How can we develop higher cognitive processing in the language classroom?

Agnaldo Pedro Santos Filho[1]

publicado em 05/04/2010 como www.partes.com.br/educacao/cognitiveprocessing.asp

 

Agnaldo Pedro Santos Filho é Graduado em Letras com Inglês pela Universidade do Estado da Bahia. Atualmente exerce as atividades de professor de inglês para o Ensino Fundamental II das redes pública e privada. agnpedro@gmail.com

The capacity for acquiring and constructing knowledge is called cognitive processing. It is related to the information processing that involves attention, perception, memory, reasoning, imagination, thought and language.

Every student has a different cognitive processing. Some of them can be characterized by its preference for a deep or surface learning. The deep learning students examine, criticize, make inferences, reflect on the facts and they are able to relate the information they to ideas.  The surface learning students ‘receive’ the information passively in an isolated way, without criticizing or relating them to their background knowledge.

As students have different goals, learning styles and particularities. Furthermore, there are internal and external factors that interfere in the learning process, such as biological factors, motivation, students’ objectives and the environment they live in. So teachers may not classify them as good or bad students

In order to develop higher cognitive processing in surface learning students, the teacher must be able to choose the appropriated teaching techniques to activate the students’ background knowledge.

Nunan (1989) points out steps which in a possible teaching sequence involving comprehension based activities, controlled production activities and activities that stimulate the learner to a real communicative interaction, in this sequence the demands on the learner gradually increase. These activities can be graded according to the cognitive and performance demands of the learner and they are based on processing, production and interaction:

A- Processing (comprehending)

  1. Read or listen to a text – no overt response.
  2. Read or listen to a text and give a non-verbal, physical response.
  3. Read or listen to a text and give a non-physical, non-verbal response.
  4. Read or listen to a text and give a verbal response.

B – Productive

  1. Listen to cue utterances, dialogue fragments and repeat.
  2. Listen to a cue and complete a substitution or transformation drill.
  3. Listen to a cue (e.g. a question) and give a meaningful response (i.e.) one that is true for the learner).

C – Interactive

  1. Simulation.
  2. Discussion.
  3. Problem solving.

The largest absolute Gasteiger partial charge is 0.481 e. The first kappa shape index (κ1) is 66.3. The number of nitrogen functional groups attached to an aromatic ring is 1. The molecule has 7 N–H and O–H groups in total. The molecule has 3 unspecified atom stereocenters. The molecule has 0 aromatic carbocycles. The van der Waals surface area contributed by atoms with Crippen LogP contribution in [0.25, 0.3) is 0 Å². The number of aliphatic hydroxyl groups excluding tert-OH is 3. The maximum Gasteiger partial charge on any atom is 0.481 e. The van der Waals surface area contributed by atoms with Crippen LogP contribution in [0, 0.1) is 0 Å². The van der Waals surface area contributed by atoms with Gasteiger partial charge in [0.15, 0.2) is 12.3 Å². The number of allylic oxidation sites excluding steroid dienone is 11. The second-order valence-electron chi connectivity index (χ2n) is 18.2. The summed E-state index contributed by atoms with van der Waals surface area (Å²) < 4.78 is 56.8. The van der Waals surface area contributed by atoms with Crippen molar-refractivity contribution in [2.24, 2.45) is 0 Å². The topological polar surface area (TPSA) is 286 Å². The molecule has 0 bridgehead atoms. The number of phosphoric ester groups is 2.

Teachers can activate students’ knowledge and engage them in learning through Constructive Alignment. According to this theory, the students are responsible for their own learning and knowledge is constructed from what they do to learn. In this perspective the teacher’s intention, the students’ activities and the exam’s assessment are linked.

[2]

In order to activate higher cognitive processing, the teacher has to define the learner outcomes and activities to enable the students to attain them. According to Warren (2004) to align the students, it is necessary to follow the steps below:

1- Define the learning outcomes. (Think about what we want students to do).

2- Select learning and teaching activities likely to enable the students to attain the outcomes (It is necessary to consider approaches that require participation that is more active and encourage more high-level learning taking in consideration the different learning stiles).

3- Assess the students’ outcomes and grade the students learning (the grades are awarded according to how well students meet the desired learning outcomes).

The teacher also needs to have its practice based on the students’ learning focus. It can be achieved through the task continuity. Nunan (1989) suggests that according to the task continuity, the skills practiced and acquired are utilized in the following one. Inking the activities to form a sequence which the completion of an activity is necessary for the succeeding ones.

References:

NUNAN, David. Designin tak for the communicative classroom. New York: Cambridge University Press, 1989.

Teaching Teaching & Understanding Understanding available on <http://video.google.com/videoplay?docid=-5629273206953884671>. Accessed on September, 10th.

WARREN, Houghton. Constructive Alignment – and why it is important to the learning process. Available on <http://engsc.ac.uk/er/theory/constructive_alignment.asp>. Accessed on September, 10th.

[1] Graduado em Letras com Inglês pela Universidade do Estado da Bahia. Atualmente exerce as atividades de professor de inglês para o Ensino Fundamental II das redes pública e privada. agnpedro@gmail.com

[2] http://arc.caut.hku.hk/images/ConstructiveAlignment.gif

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